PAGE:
However, the nurse caring for James mispositioned his knee at an angle of 75 degrees – rather than the recommended 40 degrees – resulting in James suffering unnecessary trauma to his knee. James can now only walk short distances with the help of a cane, and is unable to enjoy his previously normal activities.

James sought legal advice and made a claim for negligent care following knee replacement surgery against the Community Health Center of Branch County. James claimed in his action that, if the continuous passive motion device had been fitted properly, he would not have his current mobility problems or had to undergo a second operation to remove excess scar tissue that had developed post-operatively.

The Community Health Center of Branch County contested the claim for negligent care following knee replacement surgery. In the health center´s defense, it was argued that the motion device had been fitted properly and that the mobility issues James was experiencing were normal after undergoing knee replacement surgery. The health center maintained that it had not deviated from the acceptable standard of care.

The claim for negligent care following knee replacement surgery went to the Branch County Circuit Court, where experts from both sides presented evidence to the jury. After a three-day hearing and less than an hour of deliberations, the jury found unanimously in James´ favor – awarding him $225,000 in settlement of his claim for negligent care following knee replacement surgery.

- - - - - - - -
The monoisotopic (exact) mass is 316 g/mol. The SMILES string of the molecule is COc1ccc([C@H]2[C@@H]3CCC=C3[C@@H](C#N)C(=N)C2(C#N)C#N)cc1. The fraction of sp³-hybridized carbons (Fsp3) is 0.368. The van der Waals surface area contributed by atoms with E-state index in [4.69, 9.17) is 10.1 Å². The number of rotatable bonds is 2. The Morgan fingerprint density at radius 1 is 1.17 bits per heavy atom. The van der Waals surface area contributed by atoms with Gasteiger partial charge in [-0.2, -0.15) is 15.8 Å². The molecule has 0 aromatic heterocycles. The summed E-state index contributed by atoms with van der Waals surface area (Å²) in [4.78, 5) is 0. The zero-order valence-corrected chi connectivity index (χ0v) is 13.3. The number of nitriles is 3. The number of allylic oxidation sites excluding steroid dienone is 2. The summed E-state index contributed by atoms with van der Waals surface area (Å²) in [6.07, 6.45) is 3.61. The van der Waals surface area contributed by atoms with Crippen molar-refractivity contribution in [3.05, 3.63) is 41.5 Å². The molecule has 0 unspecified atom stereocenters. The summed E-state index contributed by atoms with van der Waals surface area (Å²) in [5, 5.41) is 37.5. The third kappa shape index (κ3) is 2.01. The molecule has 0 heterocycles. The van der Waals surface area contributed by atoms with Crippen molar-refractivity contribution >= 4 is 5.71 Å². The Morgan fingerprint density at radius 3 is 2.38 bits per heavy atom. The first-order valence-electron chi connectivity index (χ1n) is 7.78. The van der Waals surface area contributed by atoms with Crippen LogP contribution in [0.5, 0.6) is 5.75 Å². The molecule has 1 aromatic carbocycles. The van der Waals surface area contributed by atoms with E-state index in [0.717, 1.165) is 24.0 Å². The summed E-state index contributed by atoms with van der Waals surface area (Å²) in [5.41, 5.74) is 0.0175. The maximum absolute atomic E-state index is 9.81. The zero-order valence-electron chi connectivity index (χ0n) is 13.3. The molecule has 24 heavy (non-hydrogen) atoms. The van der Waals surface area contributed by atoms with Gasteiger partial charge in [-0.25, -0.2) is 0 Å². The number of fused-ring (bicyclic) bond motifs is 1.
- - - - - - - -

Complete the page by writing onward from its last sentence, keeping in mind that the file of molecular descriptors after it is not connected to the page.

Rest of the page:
Jury Awards Compensation for an Injury due to a Tracheostomy

A jury in Pennsylvania has awarded a plaintiff $2.78 million compensation for an injury due to a tracheostomy after a hearing at the Delaware County Court.

Bonnie Semple (56) was taken to the Crozer-Chester Medical Center in March 2009 after being injured in an auto accident. Bonnie was unconscious but underwent surgery for internal bleeding and a lacerated liver, during which time she was intubated.

After recovering from her surgery, Bonnie was diagnosed with swelling in her airways. She was prescribed steroids, but when the swelling failed to respond to medication the original tube used for the intubation was replaced with a smaller one so that Bonnie could breathe more easily.

Bonnie was discharged from the medical center in mid-April, but returned in early May with an infestion in her neck and chest. Her doctors found that her airway had collapsed and a review of her condition by a surgeon at the Hospital of the University of Pennsylvania noted that Bonnie had a “high tracheostomy”.